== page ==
” Film would be so much healthier with more voices, different stories”. There was a time when it was.

Speaking to Miranda Sawyer (The Observer, June 2020), Simon Pegg said,

“The film industry would be such a healthier, more interesting place if there were more voices, different stories, different experiences. It’s so dominated by one particular voice and colour of face, it just perpetuates a bland mono-voiced cultural landscape.”

Incredibly,  almost fifty years have passed since Mamoun Hassan was appointed Head of Production at the British Film 

Institute. His agenda was to kick start exactly what Simon Pegg is still talking about now. He wanted to revitalise the pale and stale world of British film by introducing fresh untutored voices, mavericks, outsiders and stories of marginalised groups. Whether these films succeeded or failed at the time,  this period is worth revisiting.

A glance at the list of productions he helped bring to fruition during his tenure in national film production roles (1971 – 1984) reveals a moment in British film history when diverse voices and stories had a champion who didn’t believe in the status quo.

 Mamoun says:

“What defined this whole period was the availability of government money combined with a drive to give a voice to filmmakers who had something different to say. Following the Hollywood hegemony was out. It had to be a good script. It wasn’t about ‘positive discrimination’. Black, brown or white, the idea had to be real and engaging with a true voice.”

 Instead of a ‘cool’ metropolitan London view of the UK, these films were set in vastly different locations –  from a mining village in Scotland to multiracial urban Walsall, from Civil War Surrey to 80’s sectarian Liverpool, from rural Suffolk and  Norfolk to inner-city Brixton and a Scottish New Town. Many of these were from inexperienced writers whom Mamoun encouraged to become first-time directors, because theirs were the voices that needed to guide the action. 

As Head of Production British Film Institute

Bill Douglas’s Childhood Trilogy (Bill Douglas, 1972)
The French critics in
Le Monde, Le Figaro, Liberation considered the Childhood Trilogy as an important and original expression of cinema, contending that Bill was in the Pantheon of great British directors. Childhood and adolescence of a child born out of wedlock in a mining town in Scotland and later during national Service in Egypt.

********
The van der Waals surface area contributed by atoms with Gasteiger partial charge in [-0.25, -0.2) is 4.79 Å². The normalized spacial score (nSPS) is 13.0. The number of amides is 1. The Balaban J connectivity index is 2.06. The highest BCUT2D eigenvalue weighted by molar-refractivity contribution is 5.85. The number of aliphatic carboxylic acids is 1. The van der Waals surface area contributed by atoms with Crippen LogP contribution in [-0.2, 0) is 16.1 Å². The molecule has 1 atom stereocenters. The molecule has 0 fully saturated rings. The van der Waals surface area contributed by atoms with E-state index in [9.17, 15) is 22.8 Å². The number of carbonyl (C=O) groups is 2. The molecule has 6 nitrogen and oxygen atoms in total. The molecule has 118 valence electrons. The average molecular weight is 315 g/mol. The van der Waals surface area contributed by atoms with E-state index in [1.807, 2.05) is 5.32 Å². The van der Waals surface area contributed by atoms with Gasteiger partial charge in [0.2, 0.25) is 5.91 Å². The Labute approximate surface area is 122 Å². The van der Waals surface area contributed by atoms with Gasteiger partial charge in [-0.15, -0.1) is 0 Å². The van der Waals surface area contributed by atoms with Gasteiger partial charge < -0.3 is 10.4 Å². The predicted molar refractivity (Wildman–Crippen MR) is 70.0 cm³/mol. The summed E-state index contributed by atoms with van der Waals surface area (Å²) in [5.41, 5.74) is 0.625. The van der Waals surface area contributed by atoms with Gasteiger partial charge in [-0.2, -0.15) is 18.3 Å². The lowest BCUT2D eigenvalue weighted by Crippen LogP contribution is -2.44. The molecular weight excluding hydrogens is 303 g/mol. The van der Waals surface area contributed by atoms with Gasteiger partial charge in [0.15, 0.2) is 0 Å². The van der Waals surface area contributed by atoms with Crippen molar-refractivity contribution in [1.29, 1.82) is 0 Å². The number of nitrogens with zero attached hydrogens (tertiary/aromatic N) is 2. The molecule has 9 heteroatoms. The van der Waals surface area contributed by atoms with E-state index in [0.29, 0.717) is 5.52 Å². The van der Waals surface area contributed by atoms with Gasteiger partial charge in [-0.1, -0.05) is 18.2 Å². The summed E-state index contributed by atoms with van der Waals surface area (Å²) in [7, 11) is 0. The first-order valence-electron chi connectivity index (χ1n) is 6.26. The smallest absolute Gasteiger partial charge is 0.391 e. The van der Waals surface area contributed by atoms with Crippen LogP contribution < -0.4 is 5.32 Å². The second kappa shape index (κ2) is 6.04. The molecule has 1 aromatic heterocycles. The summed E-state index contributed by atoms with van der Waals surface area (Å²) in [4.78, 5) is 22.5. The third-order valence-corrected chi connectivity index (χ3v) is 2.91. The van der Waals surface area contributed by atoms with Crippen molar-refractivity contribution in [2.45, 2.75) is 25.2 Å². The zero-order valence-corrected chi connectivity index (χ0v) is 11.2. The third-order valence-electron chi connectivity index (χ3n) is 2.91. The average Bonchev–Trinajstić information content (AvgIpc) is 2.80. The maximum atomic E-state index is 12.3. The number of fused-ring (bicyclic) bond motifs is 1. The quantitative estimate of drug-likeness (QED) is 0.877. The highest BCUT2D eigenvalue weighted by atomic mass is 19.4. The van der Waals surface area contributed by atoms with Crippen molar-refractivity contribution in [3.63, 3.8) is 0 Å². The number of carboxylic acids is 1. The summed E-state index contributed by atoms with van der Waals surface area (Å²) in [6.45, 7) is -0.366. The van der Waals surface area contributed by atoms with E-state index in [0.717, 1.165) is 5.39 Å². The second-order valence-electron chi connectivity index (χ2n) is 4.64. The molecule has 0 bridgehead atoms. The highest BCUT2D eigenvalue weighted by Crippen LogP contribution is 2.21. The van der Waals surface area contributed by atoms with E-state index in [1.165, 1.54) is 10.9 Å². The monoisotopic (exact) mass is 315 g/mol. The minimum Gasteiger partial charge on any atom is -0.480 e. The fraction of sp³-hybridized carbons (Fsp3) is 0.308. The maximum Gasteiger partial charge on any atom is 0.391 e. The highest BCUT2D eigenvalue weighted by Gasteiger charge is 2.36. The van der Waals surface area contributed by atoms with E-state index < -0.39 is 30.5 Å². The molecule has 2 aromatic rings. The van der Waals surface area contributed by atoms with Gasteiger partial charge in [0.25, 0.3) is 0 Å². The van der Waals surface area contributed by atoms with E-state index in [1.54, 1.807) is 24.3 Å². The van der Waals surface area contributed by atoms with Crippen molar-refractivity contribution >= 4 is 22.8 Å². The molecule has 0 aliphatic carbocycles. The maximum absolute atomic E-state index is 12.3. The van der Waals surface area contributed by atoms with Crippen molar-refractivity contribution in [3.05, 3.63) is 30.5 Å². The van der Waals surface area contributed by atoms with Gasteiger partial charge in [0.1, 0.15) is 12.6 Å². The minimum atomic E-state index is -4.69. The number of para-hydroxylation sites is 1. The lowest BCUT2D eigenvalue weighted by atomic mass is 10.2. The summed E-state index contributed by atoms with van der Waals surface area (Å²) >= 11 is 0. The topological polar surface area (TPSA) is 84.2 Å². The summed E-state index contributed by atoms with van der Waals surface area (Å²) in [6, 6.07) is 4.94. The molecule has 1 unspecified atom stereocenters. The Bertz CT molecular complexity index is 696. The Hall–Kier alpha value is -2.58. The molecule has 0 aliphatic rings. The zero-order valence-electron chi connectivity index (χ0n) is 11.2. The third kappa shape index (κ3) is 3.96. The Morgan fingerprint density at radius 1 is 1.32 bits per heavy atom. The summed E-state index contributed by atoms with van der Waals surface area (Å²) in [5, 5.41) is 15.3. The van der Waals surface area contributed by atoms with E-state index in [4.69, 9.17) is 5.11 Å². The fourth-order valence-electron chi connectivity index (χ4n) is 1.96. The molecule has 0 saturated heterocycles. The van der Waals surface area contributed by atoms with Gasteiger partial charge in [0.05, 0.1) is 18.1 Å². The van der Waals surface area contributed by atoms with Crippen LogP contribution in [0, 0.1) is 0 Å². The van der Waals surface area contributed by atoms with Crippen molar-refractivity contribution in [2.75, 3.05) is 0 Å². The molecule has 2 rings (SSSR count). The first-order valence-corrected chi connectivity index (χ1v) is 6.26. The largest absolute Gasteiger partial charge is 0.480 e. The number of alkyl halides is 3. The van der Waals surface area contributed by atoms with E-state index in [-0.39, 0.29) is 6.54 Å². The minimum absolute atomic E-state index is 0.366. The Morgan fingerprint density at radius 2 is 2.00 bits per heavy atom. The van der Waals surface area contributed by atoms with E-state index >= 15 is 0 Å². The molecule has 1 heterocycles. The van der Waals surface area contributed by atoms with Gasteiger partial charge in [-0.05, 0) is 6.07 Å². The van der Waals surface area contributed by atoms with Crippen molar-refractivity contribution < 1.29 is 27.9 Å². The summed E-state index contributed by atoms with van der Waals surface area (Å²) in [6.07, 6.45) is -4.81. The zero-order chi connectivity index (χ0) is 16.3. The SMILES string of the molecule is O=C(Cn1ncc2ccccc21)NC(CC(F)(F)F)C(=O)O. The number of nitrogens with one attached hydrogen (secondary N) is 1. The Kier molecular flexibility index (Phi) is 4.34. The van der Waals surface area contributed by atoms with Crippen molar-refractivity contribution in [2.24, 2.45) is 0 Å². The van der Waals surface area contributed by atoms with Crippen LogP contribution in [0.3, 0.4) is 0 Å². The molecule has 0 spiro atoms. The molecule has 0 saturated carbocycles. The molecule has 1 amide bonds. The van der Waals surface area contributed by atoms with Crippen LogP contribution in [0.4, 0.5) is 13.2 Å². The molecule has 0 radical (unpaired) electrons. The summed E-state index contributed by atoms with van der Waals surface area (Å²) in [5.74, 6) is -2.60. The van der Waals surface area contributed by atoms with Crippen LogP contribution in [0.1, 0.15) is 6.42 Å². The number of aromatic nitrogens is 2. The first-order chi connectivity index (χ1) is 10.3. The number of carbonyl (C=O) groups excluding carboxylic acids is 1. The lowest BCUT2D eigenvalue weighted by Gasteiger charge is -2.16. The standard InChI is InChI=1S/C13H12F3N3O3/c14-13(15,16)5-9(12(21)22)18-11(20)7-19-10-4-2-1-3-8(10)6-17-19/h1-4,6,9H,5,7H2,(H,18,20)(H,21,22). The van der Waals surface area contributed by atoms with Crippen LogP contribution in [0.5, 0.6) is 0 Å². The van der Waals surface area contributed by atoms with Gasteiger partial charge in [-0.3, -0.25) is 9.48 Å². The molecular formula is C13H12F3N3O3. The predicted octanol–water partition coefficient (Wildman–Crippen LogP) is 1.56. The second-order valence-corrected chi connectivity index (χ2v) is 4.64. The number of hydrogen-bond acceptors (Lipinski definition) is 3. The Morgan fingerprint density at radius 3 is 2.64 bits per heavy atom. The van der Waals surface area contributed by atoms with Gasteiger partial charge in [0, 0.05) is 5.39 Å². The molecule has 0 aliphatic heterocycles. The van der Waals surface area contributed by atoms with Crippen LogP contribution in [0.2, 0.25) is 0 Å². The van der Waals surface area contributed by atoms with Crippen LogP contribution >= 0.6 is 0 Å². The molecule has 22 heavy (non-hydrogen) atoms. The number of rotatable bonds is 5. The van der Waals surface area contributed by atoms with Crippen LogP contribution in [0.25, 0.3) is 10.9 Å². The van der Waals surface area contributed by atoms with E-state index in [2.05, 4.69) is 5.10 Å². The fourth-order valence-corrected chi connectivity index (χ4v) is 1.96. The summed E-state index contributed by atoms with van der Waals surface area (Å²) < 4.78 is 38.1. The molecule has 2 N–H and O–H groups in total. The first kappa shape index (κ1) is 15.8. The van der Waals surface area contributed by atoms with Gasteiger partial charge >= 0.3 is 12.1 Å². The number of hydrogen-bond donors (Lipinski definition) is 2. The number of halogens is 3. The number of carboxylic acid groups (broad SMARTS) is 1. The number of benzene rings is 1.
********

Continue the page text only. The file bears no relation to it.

Winstanley (Kevin Brownlow, 1975)
An evocation of the period following the Civil War in 17th century England and the emergence of one of the first Socialist thinkers who led the attempt by The Diggers to live as a free society. A movement sadly crushed by Cromwell. Directed by future Oscar winner, Kevin Brownlow and Andrew Mollo.

A Private Enterprise (Peter Kingsgate Smith, 1974)
An Indian immigrant trying to come to terms with English and also other Indians who try to integrate and also stay apart. The first film about the community from the Indian Subcontinent, Directed by twice Bafta nominated Peter K Smith and written with Dilip Hiro.

Requiem for a Village (David Gladwell, 1975).
Inspired by Akenfield by Ronald Blythe. A village community confronting a new age and haunted by previous generations and older ways. directed by David Gladwell, the editor of Lindsay Andersons’ if….

Moon over the Alley (Joseph Despins, 1975)
An unclassifiable musical film. Set in a Notting Hill house, threatened with compulsory purchase and its diverse residents: A german landlady, Jamaican family and an american youth. An Irishman struggles with holding down two jobs while dealing with his girlfriend working at a stripclub – all linked by two down and outs. The musical numbers came from Galt MacDermot who later composed the score for Hair in 1979.

Children (Terence Davies, 1976)
The first film from arguably Britain’s finest auteur – about a young gay boy in working class Liverpool, coming terms with prejudice and exclusion.

Pressure (Horace Ove, 1976)
A young Black Youth navigating 70’s London, belonging to neither black or white communities. The violence is not overt. Racism is expressed through exclusion in every aspect in society from school to employment. First feature by artist Horace Ove.

Managing Director, National Film Finance Corporation (1980 – 84)

Babylon. (Franco Rosso, 1980)
Racism, Reggae and the clash of cultural exclusion. ‘Can’t take no more of this’, as the song says. An explosive film that resonates even today. Directed by Franco Rosso, an Italian immigrant, written by Martin Stellman (a writer on Quadrophenia) starring an amazing generation of Black actors. Released 40 years ago. Played in 56 cinemas in the US 2019 on general release.

 Gregory’s Girl (Bill Forsyth, 1981)
The script of this the brightest, most loved British film of the last 50 years was turned down everywhere before it was taken up by the NFFC and Scottish Television. Now a British comedy classic, it has provided the highest return on investment of any British film, with all profits returned to the UK.

Memoirs of a Survivor. (David Gladwell, 1981)
The first adaptation of Doris Lessing’s science fiction novel, adapted by prolific screenwriter Kerry Crabbe. An almost surreal film set in a broken British society, starring Julie Christie. 

When the Wind Blows. (Jimmy Murakami, 1986)
The animated adaptation of Raymond Briggs’ classic nuclear warning graphic novel, with music by David Bowie.

  The interview piece with Simon Pegg by Miranda Sawyer in the Guardian Observer can – and should be read here.

A conversation with Simon, who clearly shares a passion for the history of cinema would interesting.

Featured image of Simon Pegg. Photograph: Dave Willis